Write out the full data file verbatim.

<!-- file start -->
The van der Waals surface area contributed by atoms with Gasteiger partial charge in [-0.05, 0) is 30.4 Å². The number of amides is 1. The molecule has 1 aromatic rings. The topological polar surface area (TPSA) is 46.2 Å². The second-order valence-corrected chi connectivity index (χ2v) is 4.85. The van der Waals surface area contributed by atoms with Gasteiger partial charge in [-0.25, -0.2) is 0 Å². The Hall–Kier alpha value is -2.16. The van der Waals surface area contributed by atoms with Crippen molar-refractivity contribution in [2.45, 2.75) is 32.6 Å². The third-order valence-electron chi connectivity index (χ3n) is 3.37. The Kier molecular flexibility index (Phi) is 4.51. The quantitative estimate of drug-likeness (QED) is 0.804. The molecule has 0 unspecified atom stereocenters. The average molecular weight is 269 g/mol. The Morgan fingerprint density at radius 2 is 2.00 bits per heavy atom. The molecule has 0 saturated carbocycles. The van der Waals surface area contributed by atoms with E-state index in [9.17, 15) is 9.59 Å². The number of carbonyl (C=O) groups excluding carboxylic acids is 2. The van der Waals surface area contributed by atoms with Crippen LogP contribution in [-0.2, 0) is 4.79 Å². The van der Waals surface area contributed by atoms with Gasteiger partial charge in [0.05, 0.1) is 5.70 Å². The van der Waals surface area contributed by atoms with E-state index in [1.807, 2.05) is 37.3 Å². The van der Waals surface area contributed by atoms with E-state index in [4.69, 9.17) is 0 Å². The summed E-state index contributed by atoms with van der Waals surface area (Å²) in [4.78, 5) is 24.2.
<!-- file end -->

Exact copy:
The van der Waals surface area contributed by atoms with Gasteiger partial charge in [-0.05, 0) is 30.4 Å². The number of amides is 1. The molecule has 1 aromatic rings. The topological polar surface area (TPSA) is 46.2 Å². The second-order valence-corrected chi connectivity index (χ2v) is 4.85. The van der Waals surface area contributed by atoms with Gasteiger partial charge in [-0.25, -0.2) is 0 Å². The Hall–Kier alpha value is -2.16. The van der Waals surface area contributed by atoms with Crippen molar-refractivity contribution in [2.45, 2.75) is 32.6 Å². The third-order valence-electron chi connectivity index (χ3n) is 3.37. The Kier molecular flexibility index (Phi) is 4.51. The quantitative estimate of drug-likeness (QED) is 0.804. The molecule has 0 unspecified atom stereocenters. The average molecular weight is 269 g/mol. The Morgan fingerprint density at radius 2 is 2.00 bits per heavy atom. The molecule has 0 saturated carbocycles. The van der Waals surface area contributed by atoms with E-state index in [9.17, 15) is 9.59 Å². The number of carbonyl (C=O) groups excluding carboxylic acids is 2. The van der Waals surface area contributed by atoms with Crippen LogP contribution in [-0.2, 0) is 4.79 Å². The van der Waals surface area contributed by atoms with Gasteiger partial charge in [0.05, 0.1) is 5.70 Å². The van der Waals surface area contributed by atoms with E-state index in [1.807, 2.05) is 37.3 Å². The van der Waals surface area contributed by atoms with E-state index in [4.69, 9.17) is 0 Å². The summed E-state index contributed by atoms with van der Waals surface area (Å²) in [4.78, 5) is 24.2.